Abuela Rigo lived a life full of adventures and hardships. She loved and fought for what she believed in and for those she loved the most. Her stories growing up very rich (and then very poor) in Puerto Rico are the stuff of legends, and I'll try to share them- and her- with you. Welcome to The Abuela Chronicles.
The trouble with Papá's siestaThe Comerío house was finally closed for the season, and the brand new Ford T was packed to the gills with the family's belongings. Don Pepe (Papá), his wife Petra (Mamá), the four kids and now four year-old Rigo were ready to head out once again. Pepe was the supervising manager of one of the largest tobacco production companies in Puerto Rico, and his job required him to move to a different town every few years to oversee a new operation. This time, they were traveling to the town of Coamo, and the kids seemed more excited than usual. Papá had mentioned that there would be a surprise at the new house.
"It's a dog!" the children screeched with delight at the sight of a beautiful black and white animal waiting for them in front of the Coamo house. It was Peggy, a very well-behaved border collie that belonged to the man who took care of the house. My abuela Rigo, the youngest of the children, was wide-eyed as she saw a dog for the first time in her life.
Rigo and Peggy quickly became best friends. Although the dog was trained to keep strict rules of separation with humans and canine, Rigo quickly learned how to win the disciplined pooch over by secretly feeding her under the table at every meal. Soon there were tea parties with Peggy dressed in Rigo's older sister's hat or Peggy dragging the boys' cars and trucks. The little girl had her own warm and furry companion.
As the family settled in the Coamo house, a daily routine was established. Every day, Papá would come home to have lunch time with the family, which consisted of an abundant three-course meal followed by a nice, long siesta. This after-lunch nap time became a standard required by Papá, who had been up working at the plantation since dawn. Children were changed into comfortable clothes and put to bed with strict orders to stay quiet and in bed without interrupting their father's siesta, or else there would be inescapable fuete (spanking) to be had.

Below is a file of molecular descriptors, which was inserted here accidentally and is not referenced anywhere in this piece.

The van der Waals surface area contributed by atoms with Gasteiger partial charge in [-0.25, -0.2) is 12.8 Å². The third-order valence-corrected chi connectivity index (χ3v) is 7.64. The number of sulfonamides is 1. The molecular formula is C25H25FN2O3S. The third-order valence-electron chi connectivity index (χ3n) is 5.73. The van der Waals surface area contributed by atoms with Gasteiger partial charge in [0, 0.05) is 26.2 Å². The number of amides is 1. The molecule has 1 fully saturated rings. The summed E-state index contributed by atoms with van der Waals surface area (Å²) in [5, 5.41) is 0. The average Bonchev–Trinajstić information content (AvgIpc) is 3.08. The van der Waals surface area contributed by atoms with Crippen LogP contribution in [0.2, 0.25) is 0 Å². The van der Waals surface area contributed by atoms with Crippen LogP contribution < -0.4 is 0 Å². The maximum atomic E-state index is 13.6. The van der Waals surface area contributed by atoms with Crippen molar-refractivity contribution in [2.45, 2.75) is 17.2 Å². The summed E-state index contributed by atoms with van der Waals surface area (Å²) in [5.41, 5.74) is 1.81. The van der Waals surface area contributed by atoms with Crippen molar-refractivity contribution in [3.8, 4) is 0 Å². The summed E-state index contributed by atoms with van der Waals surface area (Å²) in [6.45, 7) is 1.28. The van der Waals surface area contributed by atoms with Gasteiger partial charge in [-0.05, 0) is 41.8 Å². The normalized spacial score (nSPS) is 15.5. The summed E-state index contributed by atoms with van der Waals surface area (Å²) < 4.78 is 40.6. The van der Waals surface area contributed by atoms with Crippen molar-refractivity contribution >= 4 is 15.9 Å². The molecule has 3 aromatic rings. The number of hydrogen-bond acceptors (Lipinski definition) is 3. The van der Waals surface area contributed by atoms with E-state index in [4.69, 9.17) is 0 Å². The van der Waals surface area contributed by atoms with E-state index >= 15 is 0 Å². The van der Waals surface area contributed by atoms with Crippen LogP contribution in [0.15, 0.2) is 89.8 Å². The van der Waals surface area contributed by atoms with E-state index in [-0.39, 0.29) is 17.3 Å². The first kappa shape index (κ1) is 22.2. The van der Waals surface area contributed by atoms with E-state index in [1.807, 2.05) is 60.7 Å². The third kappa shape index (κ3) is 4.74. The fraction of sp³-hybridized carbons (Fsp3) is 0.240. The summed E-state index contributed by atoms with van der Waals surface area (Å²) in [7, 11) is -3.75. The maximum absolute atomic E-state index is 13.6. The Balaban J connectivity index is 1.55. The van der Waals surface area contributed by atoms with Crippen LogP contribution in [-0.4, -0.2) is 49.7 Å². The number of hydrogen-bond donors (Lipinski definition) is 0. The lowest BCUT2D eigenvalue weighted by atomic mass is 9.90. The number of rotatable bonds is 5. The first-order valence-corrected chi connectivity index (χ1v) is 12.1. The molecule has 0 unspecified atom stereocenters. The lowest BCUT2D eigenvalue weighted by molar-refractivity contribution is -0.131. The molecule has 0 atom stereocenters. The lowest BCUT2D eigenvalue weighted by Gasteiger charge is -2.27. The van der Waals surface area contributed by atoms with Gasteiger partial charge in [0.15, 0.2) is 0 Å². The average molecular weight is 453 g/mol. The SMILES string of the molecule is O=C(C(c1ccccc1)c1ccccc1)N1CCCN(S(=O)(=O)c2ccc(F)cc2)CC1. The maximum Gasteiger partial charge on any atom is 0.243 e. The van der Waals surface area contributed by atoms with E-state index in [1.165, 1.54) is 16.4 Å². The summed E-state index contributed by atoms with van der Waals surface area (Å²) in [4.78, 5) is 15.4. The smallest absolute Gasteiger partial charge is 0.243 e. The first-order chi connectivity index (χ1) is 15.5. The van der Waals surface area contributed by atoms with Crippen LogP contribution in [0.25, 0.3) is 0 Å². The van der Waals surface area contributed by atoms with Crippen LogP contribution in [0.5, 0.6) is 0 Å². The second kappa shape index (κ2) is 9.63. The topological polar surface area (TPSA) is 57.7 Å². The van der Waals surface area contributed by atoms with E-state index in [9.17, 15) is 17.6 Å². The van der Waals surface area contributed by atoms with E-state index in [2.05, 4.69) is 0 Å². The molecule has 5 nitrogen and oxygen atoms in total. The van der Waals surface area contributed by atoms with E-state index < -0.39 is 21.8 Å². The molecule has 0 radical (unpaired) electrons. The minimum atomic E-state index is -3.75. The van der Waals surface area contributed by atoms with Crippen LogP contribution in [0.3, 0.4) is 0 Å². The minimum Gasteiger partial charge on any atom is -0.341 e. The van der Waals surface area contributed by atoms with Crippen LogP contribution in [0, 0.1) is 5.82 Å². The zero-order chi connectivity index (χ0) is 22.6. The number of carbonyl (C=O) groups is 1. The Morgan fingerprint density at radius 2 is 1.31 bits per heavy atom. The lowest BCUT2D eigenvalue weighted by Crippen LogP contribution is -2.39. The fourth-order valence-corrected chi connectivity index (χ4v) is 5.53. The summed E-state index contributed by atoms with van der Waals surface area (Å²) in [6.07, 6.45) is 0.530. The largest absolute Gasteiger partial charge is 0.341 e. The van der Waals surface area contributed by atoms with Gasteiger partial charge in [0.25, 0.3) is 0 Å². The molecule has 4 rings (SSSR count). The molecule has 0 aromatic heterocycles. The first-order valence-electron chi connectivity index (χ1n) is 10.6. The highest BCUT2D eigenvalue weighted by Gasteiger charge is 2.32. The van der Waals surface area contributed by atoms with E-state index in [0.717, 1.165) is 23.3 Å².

Little Rigo, who thought of resting time as the most boring part of the day, thought it even more unbearable because Peggy was not allowed inside the children's room, let alone in anyone's bed. Soon, though, she came to realize that if she waited for everyone to fall asleep, she could escape out of the house and bring her canine friend along. So, every afternoon, once the familiar snores began to resonate, Rigo would pick up a pair of pants, and tip toe her way out of the kids' room and into the corridor where Peggy was waiting. She figured every creak and squeak of the floor and learned how to avoid them. By the time Mamá came to check on the children, Rigo was back "asleep" under her blanket and Peggy was laying down outside the door as if nothing ever happened.
One day, the siesta delinquents were carelessly playing in the backyard, when Rigo heard steps, strong Abuela Rigo circa 1977steps. Papá was up! And before they could make their usual fast return to the children's room, Papá saw them outside. "So you are the ones making all that noise! Rigo! Peggy! Come here you two!" The threats of spanking only made things worse, so instead of coming back to the house, the noisy playmates took off into the woods to hide. Papá's threats became more and more faint, letting the girl know it was safe to come out. Thinking that Papá had gone back to work, the wayward pair came quietly back to the house, only to be met by Mamá's menacing stare and a good pulling of ears. Without saying a word, the girl put on her siesta clothes and went back to bed, where she remained without dinner until the next day. Peggy-well, Peggy was evicted from the house and went to live outside with the chickens until Papa's wrath subsided many days later.
And like abuela used to say, "Un día de estos se van a acordar de mi." (You'll remember me one of these days.)
Find the entire series of "The Abuela Chronicles" here: